Dumitru Tsepeneag’s novel Vain Art of the Future (translated from the Romanian by Patrick Camiller and published by Dalkey Archive) does something so simple with its prose, yet so groundbreaking, that I can’t believe it’s not been done before. If it has, please let me know.
Here’s a longish extract, that shows what I mean. (The man has just run to catch a bus, and caught it just in time.)
The driver is wearing a leather jacket and seems very robust. Between us is a kind of glass pane held in place by aluminium bars, and between the glass and the bar on the far right is a space where my voice can get through to him.
“Please go faster, I don’t want to miss my train. You see, I took my bags there earlier in a friend’s car—he left this morning heading in a different direction. So, I’ve still got to pick my bags up from the luggage office. I didn’t leave this morning because I still had a few things to do: I had to visit someone (there was no point mentioning Maria’s name, as he wouldn’t have known who I meant, and I’m pretty sure he didn’t know Magda either)—anyway, to visit a woman.” The driver didn’t say a word, as if he were deaf and dumb. At some point a woman with an incredibly large stomach got on the bus; maybe she had a pillow under her dress . . .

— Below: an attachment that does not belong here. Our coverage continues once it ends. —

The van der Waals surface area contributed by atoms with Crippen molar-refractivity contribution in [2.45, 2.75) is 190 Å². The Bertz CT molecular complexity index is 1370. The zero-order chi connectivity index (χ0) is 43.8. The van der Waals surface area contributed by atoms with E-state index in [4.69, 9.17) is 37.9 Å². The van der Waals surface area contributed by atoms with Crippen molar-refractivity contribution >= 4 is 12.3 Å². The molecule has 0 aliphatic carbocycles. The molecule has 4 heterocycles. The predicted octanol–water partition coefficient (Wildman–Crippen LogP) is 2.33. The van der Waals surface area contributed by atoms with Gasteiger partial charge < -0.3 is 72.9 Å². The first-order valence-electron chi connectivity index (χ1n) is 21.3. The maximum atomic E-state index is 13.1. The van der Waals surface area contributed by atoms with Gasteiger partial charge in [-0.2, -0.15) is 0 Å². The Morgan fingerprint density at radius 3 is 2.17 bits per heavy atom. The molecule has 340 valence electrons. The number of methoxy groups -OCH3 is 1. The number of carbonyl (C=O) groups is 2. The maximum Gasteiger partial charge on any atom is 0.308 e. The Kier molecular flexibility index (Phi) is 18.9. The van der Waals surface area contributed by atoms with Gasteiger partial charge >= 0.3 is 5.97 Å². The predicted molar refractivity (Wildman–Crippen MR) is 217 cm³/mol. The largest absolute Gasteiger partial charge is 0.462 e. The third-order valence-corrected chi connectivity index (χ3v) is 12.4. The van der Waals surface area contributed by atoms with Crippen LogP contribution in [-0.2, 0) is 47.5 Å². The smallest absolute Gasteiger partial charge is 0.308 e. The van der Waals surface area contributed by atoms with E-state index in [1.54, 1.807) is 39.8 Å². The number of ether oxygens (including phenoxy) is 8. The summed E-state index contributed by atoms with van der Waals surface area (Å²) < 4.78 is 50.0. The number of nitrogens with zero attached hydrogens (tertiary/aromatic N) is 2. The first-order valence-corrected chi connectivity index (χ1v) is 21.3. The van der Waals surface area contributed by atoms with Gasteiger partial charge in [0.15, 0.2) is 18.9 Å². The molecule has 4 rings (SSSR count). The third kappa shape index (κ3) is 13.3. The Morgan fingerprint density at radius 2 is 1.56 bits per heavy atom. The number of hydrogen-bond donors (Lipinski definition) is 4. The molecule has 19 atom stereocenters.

It was warm and he felt good. He adjusted the pillow and turned over again, feeling himself begin to fall back asleep. He didn’t try to resist, although he knew that in the end he wouldn’t be able to stay in bed.
“Get up, you mustn’t be late,” Maria said, but he kept quiet and turned again to watch her dressing. Then they both went out onto the veranda, where she placed herself right in front of him. With a maternal gesture she adjusted the knot of his tie, smoothed the lapels of his jacket and kissed him on the cheeks. He wanted to kiss her too, but she darted away and descended the few steps to the garden. The gravel crunched beneath her feet. He took the bunch of flowers from the table on the veranda and said, you’re right, I should get going. Maria walked with him to the green-painted door: go then, and he left without looking back. A dog with the mouth of a fox stood in his way. In a courtyard a fat man was killing a pig, watched by several women in pink silk dresses, and blood was gushing onto the stone slabs; strangely, the pig made no sound. He didn’t stop. He walked on faster and faster, even though he could feel Maria watching him with her fingers still tight on the bars. He didn’t look back. He turned the corner onto a street where a cyclist in a top hat and striped jersey was pedalling furiously but not making any progress. A string bag with some fish was behind the cyclist on the saddle rack; he’d probably just been fishing.
Now he saw the stop and broke into a run. He managed to catch the bus right at the last moment.
After giving up one of my tickets, I went to sit behind the driver. “I’m in a real hurry,” I said.
This is quite near the beginning of the book. The central character has already caught for the bus once before it, slipped back to the house once before, too. He will go on to catch the bus again another, what – dozen, twenty times? (She will warn him not to be late another dozen times, too, although sometimes she’ll be Magda, not Maria, sometimes just M.) Continue reading